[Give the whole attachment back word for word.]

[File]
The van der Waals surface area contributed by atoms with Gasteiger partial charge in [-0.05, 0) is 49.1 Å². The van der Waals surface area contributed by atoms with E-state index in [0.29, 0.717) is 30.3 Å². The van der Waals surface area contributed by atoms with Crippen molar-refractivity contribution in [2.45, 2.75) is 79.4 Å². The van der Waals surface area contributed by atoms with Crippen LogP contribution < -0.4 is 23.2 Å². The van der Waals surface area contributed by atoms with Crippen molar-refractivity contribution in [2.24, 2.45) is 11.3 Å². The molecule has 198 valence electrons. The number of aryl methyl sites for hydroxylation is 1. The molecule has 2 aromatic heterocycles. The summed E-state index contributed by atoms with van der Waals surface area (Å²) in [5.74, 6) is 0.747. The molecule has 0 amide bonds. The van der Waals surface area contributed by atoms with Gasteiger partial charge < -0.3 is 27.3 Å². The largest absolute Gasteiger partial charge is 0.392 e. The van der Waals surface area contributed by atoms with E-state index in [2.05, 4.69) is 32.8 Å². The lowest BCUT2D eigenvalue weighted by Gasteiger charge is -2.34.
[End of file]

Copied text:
The van der Waals surface area contributed by atoms with Gasteiger partial charge in [-0.05, 0) is 49.1 Å². The van der Waals surface area contributed by atoms with E-state index in [0.29, 0.717) is 30.3 Å². The van der Waals surface area contributed by atoms with Crippen molar-refractivity contribution in [2.45, 2.75) is 79.4 Å². The van der Waals surface area contributed by atoms with Crippen LogP contribution < -0.4 is 23.2 Å². The van der Waals surface area contributed by atoms with Crippen molar-refractivity contribution in [2.24, 2.45) is 11.3 Å². The molecule has 198 valence electrons. The number of aryl methyl sites for hydroxylation is 1. The molecule has 2 aromatic heterocycles. The summed E-state index contributed by atoms with van der Waals surface area (Å²) in [5.74, 6) is 0.747. The molecule has 0 amide bonds. The van der Waals surface area contributed by atoms with Gasteiger partial charge < -0.3 is 27.3 Å². The largest absolute Gasteiger partial charge is 0.392 e. The van der Waals surface area contributed by atoms with E-state index in [2.05, 4.69) is 32.8 Å². The lowest BCUT2D eigenvalue weighted by Gasteiger charge is -2.34.